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    Dennis Whyte steps down as director of the Plasma Science and Fusion Center

    Dennis Whyte, who spearheaded the development of the world’s most powerful fusion electromagnet and grew the MIT Plasma Science and Fusion Center’s research volume by more than 50 percent, has announced he will be stepping down as the center’s director at the end of the year in order to devote his full attention to teaching, engaging in cutting-edge fusion research, and pursuing entrepreneurial activities at the PSFC.

    “The reason I came to MIT as a faculty member in ’06 was because of the PSFC and the very special place it held and still holds in fusion,” says Whyte, the Hitachi America Professor of Engineering in the Department of Nuclear Science and Engineering. When he was appointed director of the PSFC in 2015, Whyte saw it as an opportunity to realize even more of the PSFC’s potential: “After 10 years I think we’ve seen that dream come to life. Research and entrepreneurship are stronger than ever.”

    Whyte’s passion has always been for fusion — the process by which light elements combine to form heavier ones, releasing massive amounts of energy. One hundred years ago fusion was solely the provenance of astronomers’ speculation; through the efforts of generations of scientists and engineers, fusion now holds the potential to offer humanity an entirely new source of clean, abundant energy — and Whyte has been at the forefront of that effort.

    “Fusion’s challenges require interdisciplinary work, so it’s always fresh, and you get these unexpected intersections that can have wild outcomes. As an inherently curious person, fusion is perfect for me.”

    Whyte’s enthusiasm is legendary, especially when it comes to teaching. The effects of that enthusiasm are easy to see: At the start of his tenure, only a handful of students chose to pursue plasma physics and fusion science. Since then, the number of students has ballooned, and this year nearly 100 students from six departments are working with 15 faculty members.

    Of the growth, Whyte says, “It’s not just that we have more students; it’s that they’re working on more diverse topics, and their passion to make fusion a reality is the best part of the PSFC. Seeing full seminars and classes is fundamentally why I’m here.”

    Even as he managed the directorship and pursued his own scholarly work, Whyte remained active in the classroom and continued advising students. Zach Hartwig, a former student who is now a PSFC researcher and MIT faculty member himself, recalled his first meeting with Whyte as an incoming PhD student: “I had to choose between several projects and advisors and meeting Dennis made my decision easy. He catapulted out of his chair and started sketching his vision for a new fusion diagnostic that many people thought was crazy. His passion and eagerness to tackle only the most difficult problems in the field was immediately tangible.”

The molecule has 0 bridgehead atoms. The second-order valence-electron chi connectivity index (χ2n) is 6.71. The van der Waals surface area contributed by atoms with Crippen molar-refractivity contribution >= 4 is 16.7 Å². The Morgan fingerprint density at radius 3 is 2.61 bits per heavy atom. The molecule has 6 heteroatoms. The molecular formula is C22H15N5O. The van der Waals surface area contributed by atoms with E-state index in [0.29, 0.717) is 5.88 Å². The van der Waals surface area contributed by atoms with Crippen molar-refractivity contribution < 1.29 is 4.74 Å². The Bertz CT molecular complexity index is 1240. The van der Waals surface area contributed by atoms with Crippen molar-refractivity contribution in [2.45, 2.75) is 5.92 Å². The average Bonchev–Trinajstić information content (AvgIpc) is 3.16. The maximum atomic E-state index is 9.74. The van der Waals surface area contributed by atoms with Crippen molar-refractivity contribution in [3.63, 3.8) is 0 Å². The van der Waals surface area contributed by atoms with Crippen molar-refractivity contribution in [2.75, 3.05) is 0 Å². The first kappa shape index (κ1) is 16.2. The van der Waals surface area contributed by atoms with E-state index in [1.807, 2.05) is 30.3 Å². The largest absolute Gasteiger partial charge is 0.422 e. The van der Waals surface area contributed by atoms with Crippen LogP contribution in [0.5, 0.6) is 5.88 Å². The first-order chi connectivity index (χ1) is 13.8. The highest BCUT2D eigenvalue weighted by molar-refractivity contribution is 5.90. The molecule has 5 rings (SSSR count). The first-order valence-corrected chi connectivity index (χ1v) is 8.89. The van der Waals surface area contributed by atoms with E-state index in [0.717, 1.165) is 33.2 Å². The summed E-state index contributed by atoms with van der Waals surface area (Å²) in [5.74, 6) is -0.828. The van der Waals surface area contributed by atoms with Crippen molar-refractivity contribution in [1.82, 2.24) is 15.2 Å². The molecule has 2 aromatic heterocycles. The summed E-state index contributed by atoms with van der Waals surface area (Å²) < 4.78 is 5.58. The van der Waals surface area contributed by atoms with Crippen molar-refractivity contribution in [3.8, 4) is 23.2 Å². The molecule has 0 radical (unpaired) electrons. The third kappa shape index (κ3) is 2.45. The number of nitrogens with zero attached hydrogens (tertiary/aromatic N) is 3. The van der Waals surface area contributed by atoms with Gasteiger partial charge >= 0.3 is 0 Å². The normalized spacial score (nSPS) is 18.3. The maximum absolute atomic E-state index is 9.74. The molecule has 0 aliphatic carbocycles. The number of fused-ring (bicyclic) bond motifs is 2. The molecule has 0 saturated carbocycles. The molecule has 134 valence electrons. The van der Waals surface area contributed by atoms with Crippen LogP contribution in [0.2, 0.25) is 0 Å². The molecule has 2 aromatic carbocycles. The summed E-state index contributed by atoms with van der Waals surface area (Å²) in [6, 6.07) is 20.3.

For the past 13 years Whyte has offered a fusion technology design class that has generated several key breakthroughs, including liquid immersion blankets essential for converting fusion energy to heat, inside launch radio frequency systems used to stabilize fusing plasmas, and high-temperature superconducting electromagnets that have opened the door to the possibility of fusion devices that are not only smaller, but also more powerful and efficient.

    In fact, the potential of these electromagnets was significant enough that Whyte, an MIT postdoc, and three of Whyte’s former students (Hartwig among them) spun out a private fusion company to fully realize the magnets’ capabilities. Commonwealth Fusion Systems (CFS) both launched and signed a cooperative research agreement with the PSFC in 2018, and the founders’ vision parlayed into significant external investment, allowing a coalition of CFS and PSFC researchers to refine and develop the electromagnets first conceived in Whyte’s class.

    Three years later, after a historic day of testing, the magnet produced a field strength of 20 tesla, making it the most powerful fusion superconducting electromagnet in the world. According to Whyte, “The success of the TFMC magnet is an encapsulation of everything PSFC. It would’ve been impossible for a single investigator, or a lone spin-out, but we brought together all these disciplines in a team that could execute innovatively and incredibly quickly. We shortened the timescale not just for this project, but for fusion as a whole.”

    CFS remains an important collaborator, accounting for approximately 20 percent of the PSFC’s current research portfolio. While Whyte has no financial stake in the company, he remains a principal investigator on CFS’s SPARC project, a proof-of-concept fusion device predicted to produce more energy than it consumes, ready in 2025. SPARC is the lead-up to ARC, CFS’s commercially scalable fusion power plant planned to arrive in the early 2030s.

    The collaboration between CFS and MIT followed a blueprint that had been piloted more than a decade prior, when the Italian energy company Eni S.p.A signed on as a founding member of the MIT Energy Initiative to develop low-carbon technologies. After many years of successfully working in tandem with MITEI to advance renewable energy research, in 2018 Eni made a significant investment in a young CFS to assist in realizing commercial fusion power, which in turn indirectly funded PSFC research; Eni also collaborated directly with the PSFC to create the Laboratory for Innovative Fusion Technologies, which remains active.

    Whyte believes that “thoughtful and meaningful collaboration with the energy industry can make a difference with research and climate change. Industry engagement is very relevant — it changed both of us. Now Eni has fusion in their portfolio.” The arrangement is a demonstration of how public-private collaborations can accelerate the progress of fusion science, and ultimately the arrival of fusion power.